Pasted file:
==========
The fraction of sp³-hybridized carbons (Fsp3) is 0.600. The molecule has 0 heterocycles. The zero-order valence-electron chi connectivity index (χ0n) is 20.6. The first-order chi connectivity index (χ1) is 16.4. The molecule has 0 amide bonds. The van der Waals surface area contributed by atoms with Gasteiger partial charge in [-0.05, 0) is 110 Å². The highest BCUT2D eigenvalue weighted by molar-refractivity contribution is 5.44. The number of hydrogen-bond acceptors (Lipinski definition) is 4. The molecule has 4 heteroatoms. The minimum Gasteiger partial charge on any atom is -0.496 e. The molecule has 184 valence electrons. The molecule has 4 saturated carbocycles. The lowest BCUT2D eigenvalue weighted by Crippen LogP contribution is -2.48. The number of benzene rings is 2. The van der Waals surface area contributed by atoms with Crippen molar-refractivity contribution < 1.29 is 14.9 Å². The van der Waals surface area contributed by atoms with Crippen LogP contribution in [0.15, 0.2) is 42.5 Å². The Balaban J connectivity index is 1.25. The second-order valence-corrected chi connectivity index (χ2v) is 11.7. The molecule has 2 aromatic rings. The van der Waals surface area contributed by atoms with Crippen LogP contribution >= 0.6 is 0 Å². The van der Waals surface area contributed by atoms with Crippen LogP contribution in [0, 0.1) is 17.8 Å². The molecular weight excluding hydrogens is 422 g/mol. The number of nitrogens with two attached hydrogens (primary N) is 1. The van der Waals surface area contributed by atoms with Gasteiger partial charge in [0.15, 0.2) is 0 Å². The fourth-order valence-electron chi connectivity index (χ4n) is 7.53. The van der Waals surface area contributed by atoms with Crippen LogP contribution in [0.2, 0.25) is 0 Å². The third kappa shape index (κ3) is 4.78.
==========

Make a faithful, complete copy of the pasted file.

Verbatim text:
The fraction of sp³-hybridized carbons (Fsp3) is 0.600. The molecule has 0 heterocycles. The zero-order valence-electron chi connectivity index (χ0n) is 20.6. The first-order chi connectivity index (χ1) is 16.4. The molecule has 0 amide bonds. The van der Waals surface area contributed by atoms with Gasteiger partial charge in [-0.05, 0) is 110 Å². The highest BCUT2D eigenvalue weighted by molar-refractivity contribution is 5.44. The number of hydrogen-bond acceptors (Lipinski definition) is 4. The molecule has 4 heteroatoms. The minimum Gasteiger partial charge on any atom is -0.496 e. The molecule has 184 valence electrons. The molecule has 4 saturated carbocycles. The lowest BCUT2D eigenvalue weighted by Crippen LogP contribution is -2.48. The number of benzene rings is 2. The van der Waals surface area contributed by atoms with Crippen molar-refractivity contribution < 1.29 is 14.9 Å². The van der Waals surface area contributed by atoms with Crippen LogP contribution in [0.15, 0.2) is 42.5 Å². The Balaban J connectivity index is 1.25. The second-order valence-corrected chi connectivity index (χ2v) is 11.7. The molecule has 2 aromatic rings. The van der Waals surface area contributed by atoms with Crippen LogP contribution >= 0.6 is 0 Å². The van der Waals surface area contributed by atoms with Crippen LogP contribution in [0, 0.1) is 17.8 Å². The molecular weight excluding hydrogens is 422 g/mol. The number of nitrogens with two attached hydrogens (primary N) is 1. The van der Waals surface area contributed by atoms with Gasteiger partial charge in [0.15, 0.2) is 0 Å². The fourth-order valence-electron chi connectivity index (χ4n) is 7.53. The van der Waals surface area contributed by atoms with Crippen LogP contribution in [0.2, 0.25) is 0 Å². The third kappa shape index (κ3) is 4.78.